They are characterised by a very solid, quadrangular head, completely covered with bony plates full of spines. They are capable of emitting a sound very similar to that of frogs, as they hit the musculature with their swim bladder. It is a species that lives from 5 to 300 m deep on sandy, muddy or gravelly bottoms. Juveniles are often found near the coast, in estuaries and rivers, where they rest on the bottom. Their pectoral fins, which are highly developed and wing-like, have 3 rays that separate from the rest to give rise to small locomotor appendages with specialised muscles and joints. At the ends of these appendages, they have many chemical receptors that allow them to detect prey hidden on the bottom. They feed on crustaceans, molluscs and small fish.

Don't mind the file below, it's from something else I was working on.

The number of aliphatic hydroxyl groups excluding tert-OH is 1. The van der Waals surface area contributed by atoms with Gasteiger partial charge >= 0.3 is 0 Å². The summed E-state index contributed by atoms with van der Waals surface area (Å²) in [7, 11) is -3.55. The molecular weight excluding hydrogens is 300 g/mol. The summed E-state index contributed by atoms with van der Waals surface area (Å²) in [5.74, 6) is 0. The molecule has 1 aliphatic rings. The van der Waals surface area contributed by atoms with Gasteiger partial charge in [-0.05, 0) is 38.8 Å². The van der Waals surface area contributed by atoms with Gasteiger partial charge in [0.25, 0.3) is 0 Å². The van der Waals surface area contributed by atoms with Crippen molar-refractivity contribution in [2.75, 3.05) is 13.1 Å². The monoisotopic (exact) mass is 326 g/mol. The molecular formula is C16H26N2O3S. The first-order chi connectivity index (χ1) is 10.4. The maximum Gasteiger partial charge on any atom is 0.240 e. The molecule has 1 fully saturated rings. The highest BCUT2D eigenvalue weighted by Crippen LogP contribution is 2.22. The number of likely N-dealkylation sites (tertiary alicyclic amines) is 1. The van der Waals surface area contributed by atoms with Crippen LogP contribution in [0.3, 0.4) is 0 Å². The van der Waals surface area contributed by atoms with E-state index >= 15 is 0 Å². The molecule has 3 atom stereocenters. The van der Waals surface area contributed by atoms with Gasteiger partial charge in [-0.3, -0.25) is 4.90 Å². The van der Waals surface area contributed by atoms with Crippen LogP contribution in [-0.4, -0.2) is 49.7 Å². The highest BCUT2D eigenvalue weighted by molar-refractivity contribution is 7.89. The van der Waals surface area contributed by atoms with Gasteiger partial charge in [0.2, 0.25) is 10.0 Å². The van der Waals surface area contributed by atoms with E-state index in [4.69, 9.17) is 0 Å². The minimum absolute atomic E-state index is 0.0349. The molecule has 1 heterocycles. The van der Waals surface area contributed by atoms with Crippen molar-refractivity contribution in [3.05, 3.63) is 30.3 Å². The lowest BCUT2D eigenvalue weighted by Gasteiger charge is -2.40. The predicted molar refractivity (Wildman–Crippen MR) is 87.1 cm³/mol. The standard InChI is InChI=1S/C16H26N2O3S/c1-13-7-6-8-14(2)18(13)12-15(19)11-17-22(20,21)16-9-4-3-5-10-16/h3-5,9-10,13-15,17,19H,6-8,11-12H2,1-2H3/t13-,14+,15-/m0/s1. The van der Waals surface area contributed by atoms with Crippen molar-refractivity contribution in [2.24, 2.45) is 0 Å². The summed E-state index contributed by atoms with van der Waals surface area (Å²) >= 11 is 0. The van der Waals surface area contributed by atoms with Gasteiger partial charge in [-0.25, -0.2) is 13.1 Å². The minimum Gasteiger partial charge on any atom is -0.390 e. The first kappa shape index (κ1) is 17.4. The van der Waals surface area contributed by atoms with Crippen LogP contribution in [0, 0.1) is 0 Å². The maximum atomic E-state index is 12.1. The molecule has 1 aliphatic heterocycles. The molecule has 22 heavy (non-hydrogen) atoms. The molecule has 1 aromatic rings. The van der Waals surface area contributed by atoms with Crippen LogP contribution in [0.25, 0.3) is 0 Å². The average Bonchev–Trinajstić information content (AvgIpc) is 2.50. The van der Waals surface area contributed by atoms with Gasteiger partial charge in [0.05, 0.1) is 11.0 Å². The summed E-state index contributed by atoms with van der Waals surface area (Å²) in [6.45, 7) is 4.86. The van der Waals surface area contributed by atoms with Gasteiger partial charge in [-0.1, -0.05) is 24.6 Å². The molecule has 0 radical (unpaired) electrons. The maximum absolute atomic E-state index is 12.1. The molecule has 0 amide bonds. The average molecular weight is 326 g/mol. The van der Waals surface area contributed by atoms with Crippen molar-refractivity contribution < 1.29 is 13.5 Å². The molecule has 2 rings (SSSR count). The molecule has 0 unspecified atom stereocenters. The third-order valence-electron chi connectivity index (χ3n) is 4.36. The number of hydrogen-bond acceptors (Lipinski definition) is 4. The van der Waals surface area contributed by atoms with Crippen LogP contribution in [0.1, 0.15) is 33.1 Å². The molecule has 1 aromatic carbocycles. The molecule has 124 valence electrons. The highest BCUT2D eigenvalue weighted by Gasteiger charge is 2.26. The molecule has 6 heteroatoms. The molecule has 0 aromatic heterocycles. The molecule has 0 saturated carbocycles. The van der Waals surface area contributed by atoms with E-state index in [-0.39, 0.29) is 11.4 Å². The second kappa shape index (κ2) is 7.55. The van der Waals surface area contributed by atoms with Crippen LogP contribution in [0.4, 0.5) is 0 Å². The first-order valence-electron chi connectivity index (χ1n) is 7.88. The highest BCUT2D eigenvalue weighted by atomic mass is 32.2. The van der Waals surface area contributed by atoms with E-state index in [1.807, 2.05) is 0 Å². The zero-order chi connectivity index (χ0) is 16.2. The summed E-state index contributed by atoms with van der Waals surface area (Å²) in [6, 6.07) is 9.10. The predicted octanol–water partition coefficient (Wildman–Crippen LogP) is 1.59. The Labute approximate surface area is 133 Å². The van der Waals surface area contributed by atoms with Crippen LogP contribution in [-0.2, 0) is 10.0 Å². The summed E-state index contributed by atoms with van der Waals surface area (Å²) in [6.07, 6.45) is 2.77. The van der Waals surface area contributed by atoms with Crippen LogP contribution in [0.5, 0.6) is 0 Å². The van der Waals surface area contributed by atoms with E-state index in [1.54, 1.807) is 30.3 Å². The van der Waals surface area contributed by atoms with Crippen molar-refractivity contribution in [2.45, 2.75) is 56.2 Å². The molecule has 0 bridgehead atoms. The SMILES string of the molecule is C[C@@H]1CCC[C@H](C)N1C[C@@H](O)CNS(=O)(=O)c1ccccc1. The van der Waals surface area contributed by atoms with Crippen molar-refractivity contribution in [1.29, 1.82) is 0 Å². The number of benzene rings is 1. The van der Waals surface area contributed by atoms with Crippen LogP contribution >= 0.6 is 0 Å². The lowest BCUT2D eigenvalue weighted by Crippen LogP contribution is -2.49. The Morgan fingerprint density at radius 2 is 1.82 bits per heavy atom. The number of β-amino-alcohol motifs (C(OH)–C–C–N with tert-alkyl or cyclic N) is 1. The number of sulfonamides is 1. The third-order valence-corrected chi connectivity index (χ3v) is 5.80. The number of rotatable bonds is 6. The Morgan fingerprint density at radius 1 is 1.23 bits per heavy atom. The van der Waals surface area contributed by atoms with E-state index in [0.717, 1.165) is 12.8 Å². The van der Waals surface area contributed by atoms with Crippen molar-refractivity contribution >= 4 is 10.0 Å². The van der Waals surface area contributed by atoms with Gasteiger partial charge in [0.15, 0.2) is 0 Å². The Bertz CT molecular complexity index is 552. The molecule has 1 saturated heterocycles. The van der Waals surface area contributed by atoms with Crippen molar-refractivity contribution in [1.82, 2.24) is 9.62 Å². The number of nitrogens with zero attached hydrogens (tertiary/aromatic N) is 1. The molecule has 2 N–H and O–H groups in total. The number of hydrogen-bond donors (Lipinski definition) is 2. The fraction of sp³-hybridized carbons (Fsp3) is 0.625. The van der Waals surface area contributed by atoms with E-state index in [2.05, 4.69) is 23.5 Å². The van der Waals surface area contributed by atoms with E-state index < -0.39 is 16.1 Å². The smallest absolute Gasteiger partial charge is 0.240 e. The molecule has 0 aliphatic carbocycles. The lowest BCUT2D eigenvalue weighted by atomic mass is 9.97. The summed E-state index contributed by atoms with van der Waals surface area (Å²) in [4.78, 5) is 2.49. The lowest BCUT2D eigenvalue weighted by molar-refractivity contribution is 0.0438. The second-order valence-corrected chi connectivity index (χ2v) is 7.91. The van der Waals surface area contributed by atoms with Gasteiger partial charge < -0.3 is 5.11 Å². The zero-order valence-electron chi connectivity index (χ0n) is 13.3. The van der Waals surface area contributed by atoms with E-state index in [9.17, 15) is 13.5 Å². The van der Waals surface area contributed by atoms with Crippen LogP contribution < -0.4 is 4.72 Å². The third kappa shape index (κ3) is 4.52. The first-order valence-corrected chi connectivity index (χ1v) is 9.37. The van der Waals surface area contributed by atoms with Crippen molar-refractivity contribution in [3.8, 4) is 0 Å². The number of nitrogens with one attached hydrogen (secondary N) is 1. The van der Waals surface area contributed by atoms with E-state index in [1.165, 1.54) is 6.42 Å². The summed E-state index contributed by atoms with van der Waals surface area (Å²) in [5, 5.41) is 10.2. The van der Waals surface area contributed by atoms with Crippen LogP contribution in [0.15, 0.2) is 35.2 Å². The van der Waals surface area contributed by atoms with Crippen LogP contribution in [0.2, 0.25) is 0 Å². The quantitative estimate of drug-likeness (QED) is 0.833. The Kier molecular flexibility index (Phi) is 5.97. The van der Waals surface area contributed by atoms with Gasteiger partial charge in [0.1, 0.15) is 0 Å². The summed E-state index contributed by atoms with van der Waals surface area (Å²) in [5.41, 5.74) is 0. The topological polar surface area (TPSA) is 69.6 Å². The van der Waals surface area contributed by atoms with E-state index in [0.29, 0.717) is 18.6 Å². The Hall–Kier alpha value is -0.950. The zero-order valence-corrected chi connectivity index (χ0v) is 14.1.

When they feel threatened, they unfold their pectoral fins to show that they are bigger, so we can enjoy their colouring, with a bright blue border, while they slowly move away over the marine substrate.